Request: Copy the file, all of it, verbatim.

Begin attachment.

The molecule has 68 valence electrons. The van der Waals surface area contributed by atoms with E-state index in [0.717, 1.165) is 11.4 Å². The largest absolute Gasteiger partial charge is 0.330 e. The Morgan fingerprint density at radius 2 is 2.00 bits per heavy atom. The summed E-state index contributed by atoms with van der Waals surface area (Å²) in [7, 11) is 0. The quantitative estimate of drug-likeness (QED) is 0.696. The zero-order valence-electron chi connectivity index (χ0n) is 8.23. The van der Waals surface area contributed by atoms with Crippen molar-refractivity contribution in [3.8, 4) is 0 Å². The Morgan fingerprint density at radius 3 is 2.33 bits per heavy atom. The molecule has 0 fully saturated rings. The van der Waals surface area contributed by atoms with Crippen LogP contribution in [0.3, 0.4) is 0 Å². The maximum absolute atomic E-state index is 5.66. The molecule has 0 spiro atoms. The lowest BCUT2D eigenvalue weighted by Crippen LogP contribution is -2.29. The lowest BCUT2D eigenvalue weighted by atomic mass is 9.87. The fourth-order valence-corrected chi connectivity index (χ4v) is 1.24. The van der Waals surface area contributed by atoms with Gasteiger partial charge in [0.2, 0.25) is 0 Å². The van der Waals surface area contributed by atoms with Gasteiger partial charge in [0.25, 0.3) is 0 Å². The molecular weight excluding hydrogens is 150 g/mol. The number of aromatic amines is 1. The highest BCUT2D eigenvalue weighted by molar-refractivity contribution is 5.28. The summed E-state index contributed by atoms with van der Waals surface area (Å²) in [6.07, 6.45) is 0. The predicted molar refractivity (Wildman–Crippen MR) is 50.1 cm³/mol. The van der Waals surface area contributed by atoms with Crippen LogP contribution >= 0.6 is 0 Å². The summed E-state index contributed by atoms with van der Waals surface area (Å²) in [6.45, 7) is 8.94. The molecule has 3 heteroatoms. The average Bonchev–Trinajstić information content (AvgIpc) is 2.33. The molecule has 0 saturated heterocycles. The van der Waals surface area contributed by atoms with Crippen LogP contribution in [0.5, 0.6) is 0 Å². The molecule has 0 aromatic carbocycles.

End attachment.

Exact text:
The molecule has 68 valence electrons. The van der Waals surface area contributed by atoms with E-state index in [0.717, 1.165) is 11.4 Å². The largest absolute Gasteiger partial charge is 0.330 e. The Morgan fingerprint density at radius 2 is 2.00 bits per heavy atom. The summed E-state index contributed by atoms with van der Waals surface area (Å²) in [7, 11) is 0. The quantitative estimate of drug-likeness (QED) is 0.696. The zero-order valence-electron chi connectivity index (χ0n) is 8.23. The van der Waals surface area contributed by atoms with Crippen molar-refractivity contribution in [3.8, 4) is 0 Å². The Morgan fingerprint density at radius 3 is 2.33 bits per heavy atom. The molecule has 0 fully saturated rings. The van der Waals surface area contributed by atoms with Crippen LogP contribution in [0.3, 0.4) is 0 Å². The maximum absolute atomic E-state index is 5.66. The molecule has 0 spiro atoms. The lowest BCUT2D eigenvalue weighted by Crippen LogP contribution is -2.29. The lowest BCUT2D eigenvalue weighted by atomic mass is 9.87. The fourth-order valence-corrected chi connectivity index (χ4v) is 1.24. The van der Waals surface area contributed by atoms with Gasteiger partial charge in [0.2, 0.25) is 0 Å². The van der Waals surface area contributed by atoms with Gasteiger partial charge in [0.25, 0.3) is 0 Å². The molecular weight excluding hydrogens is 150 g/mol. The number of aromatic amines is 1. The highest BCUT2D eigenvalue weighted by molar-refractivity contribution is 5.28. The summed E-state index contributed by atoms with van der Waals surface area (Å²) in [6.07, 6.45) is 0. The predicted molar refractivity (Wildman–Crippen MR) is 50.1 cm³/mol. The van der Waals surface area contributed by atoms with Crippen LogP contribution >= 0.6 is 0 Å². The summed E-state index contributed by atoms with van der Waals surface area (Å²) in [6.45, 7) is 8.94. The molecule has 3 heteroatoms. The average Bonchev–Trinajstić information content (AvgIpc) is 2.33. The molecule has 0 saturated heterocycles. The van der Waals surface area contributed by atoms with Crippen LogP contribution in [0.5, 0.6) is 0 Å². The molecule has 0 aromatic carbocycles.